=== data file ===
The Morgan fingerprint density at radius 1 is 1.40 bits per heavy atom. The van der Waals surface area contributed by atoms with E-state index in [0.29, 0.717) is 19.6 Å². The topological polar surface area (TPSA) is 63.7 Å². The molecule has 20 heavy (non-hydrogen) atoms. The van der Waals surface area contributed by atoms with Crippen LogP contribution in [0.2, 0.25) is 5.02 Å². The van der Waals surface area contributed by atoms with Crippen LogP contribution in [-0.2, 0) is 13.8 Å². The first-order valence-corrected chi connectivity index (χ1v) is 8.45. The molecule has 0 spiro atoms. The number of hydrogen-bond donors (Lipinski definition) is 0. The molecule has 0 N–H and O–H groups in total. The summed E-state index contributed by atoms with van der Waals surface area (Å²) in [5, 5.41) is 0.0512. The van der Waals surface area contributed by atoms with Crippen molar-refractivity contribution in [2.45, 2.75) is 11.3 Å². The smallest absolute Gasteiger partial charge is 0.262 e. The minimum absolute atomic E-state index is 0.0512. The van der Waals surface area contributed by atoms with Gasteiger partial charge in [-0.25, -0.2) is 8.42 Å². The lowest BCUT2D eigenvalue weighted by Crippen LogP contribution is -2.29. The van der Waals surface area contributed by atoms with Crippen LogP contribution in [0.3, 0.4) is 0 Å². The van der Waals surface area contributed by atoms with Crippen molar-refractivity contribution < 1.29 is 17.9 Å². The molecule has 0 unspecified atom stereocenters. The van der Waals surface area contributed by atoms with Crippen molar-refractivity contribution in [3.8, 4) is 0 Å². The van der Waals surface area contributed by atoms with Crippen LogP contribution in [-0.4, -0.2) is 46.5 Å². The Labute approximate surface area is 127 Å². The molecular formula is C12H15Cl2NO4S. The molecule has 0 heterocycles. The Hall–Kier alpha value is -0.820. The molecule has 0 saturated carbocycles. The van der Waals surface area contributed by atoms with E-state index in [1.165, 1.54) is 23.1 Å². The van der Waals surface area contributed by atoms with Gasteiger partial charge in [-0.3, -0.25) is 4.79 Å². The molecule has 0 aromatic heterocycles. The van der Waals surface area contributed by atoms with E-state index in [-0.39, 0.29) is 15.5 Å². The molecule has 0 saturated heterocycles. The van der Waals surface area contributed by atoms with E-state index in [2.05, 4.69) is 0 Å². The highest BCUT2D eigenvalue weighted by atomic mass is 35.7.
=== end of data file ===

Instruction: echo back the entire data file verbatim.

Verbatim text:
The Morgan fingerprint density at radius 1 is 1.40 bits per heavy atom. The van der Waals surface area contributed by atoms with E-state index in [0.29, 0.717) is 19.6 Å². The topological polar surface area (TPSA) is 63.7 Å². The molecule has 20 heavy (non-hydrogen) atoms. The van der Waals surface area contributed by atoms with Crippen LogP contribution in [0.2, 0.25) is 5.02 Å². The van der Waals surface area contributed by atoms with Crippen LogP contribution in [-0.2, 0) is 13.8 Å². The first-order valence-corrected chi connectivity index (χ1v) is 8.45. The molecule has 0 spiro atoms. The number of hydrogen-bond donors (Lipinski definition) is 0. The molecule has 0 N–H and O–H groups in total. The summed E-state index contributed by atoms with van der Waals surface area (Å²) in [5, 5.41) is 0.0512. The van der Waals surface area contributed by atoms with Crippen molar-refractivity contribution in [2.45, 2.75) is 11.3 Å². The smallest absolute Gasteiger partial charge is 0.262 e. The minimum absolute atomic E-state index is 0.0512. The van der Waals surface area contributed by atoms with Gasteiger partial charge in [-0.25, -0.2) is 8.42 Å². The lowest BCUT2D eigenvalue weighted by Crippen LogP contribution is -2.29. The van der Waals surface area contributed by atoms with Crippen LogP contribution in [0.3, 0.4) is 0 Å². The van der Waals surface area contributed by atoms with Crippen molar-refractivity contribution < 1.29 is 17.9 Å². The molecule has 0 unspecified atom stereocenters. The van der Waals surface area contributed by atoms with Crippen molar-refractivity contribution in [3.8, 4) is 0 Å². The van der Waals surface area contributed by atoms with Crippen LogP contribution in [-0.4, -0.2) is 46.5 Å². The Labute approximate surface area is 127 Å². The molecular formula is C12H15Cl2NO4S. The molecule has 0 heterocycles. The Hall–Kier alpha value is -0.820. The molecule has 0 saturated carbocycles. The van der Waals surface area contributed by atoms with E-state index in [1.165, 1.54) is 23.1 Å². The van der Waals surface area contributed by atoms with Gasteiger partial charge in [-0.3, -0.25) is 4.79 Å². The molecule has 0 aromatic heterocycles. The van der Waals surface area contributed by atoms with E-state index in [-0.39, 0.29) is 15.5 Å². The molecule has 0 saturated heterocycles. The van der Waals surface area contributed by atoms with E-state index in [2.05, 4.69) is 0 Å². The highest BCUT2D eigenvalue weighted by atomic mass is 35.7.